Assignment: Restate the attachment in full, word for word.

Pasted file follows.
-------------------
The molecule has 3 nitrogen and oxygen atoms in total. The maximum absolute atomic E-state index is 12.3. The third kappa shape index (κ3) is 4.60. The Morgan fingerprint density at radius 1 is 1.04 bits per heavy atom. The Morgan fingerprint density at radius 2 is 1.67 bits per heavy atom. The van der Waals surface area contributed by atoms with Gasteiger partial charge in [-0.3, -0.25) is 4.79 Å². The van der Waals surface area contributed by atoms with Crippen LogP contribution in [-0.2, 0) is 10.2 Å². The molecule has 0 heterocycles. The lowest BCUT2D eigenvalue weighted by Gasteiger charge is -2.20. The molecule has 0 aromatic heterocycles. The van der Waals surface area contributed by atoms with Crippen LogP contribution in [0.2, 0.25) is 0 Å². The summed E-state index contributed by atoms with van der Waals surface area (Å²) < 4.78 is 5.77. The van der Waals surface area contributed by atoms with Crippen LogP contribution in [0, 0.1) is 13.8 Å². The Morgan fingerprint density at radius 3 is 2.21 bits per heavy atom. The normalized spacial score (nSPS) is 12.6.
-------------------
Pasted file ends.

The molecule has 3 nitrogen and oxygen atoms in total. The maximum absolute atomic E-state index is 12.3. The third kappa shape index (κ3) is 4.60. The Morgan fingerprint density at radius 1 is 1.04 bits per heavy atom. The Morgan fingerprint density at radius 2 is 1.67 bits per heavy atom. The van der Waals surface area contributed by atoms with Gasteiger partial charge in [-0.3, -0.25) is 4.79 Å². The van der Waals surface area contributed by atoms with Crippen LogP contribution in [-0.2, 0) is 10.2 Å². The molecule has 0 heterocycles. The lowest BCUT2D eigenvalue weighted by Gasteiger charge is -2.20. The molecule has 0 aromatic heterocycles. The van der Waals surface area contributed by atoms with Crippen LogP contribution in [0.2, 0.25) is 0 Å². The summed E-state index contributed by atoms with van der Waals surface area (Å²) < 4.78 is 5.77. The van der Waals surface area contributed by atoms with Crippen LogP contribution in [0, 0.1) is 13.8 Å². The Morgan fingerprint density at radius 3 is 2.21 bits per heavy atom. The normalized spacial score (nSPS) is 12.6.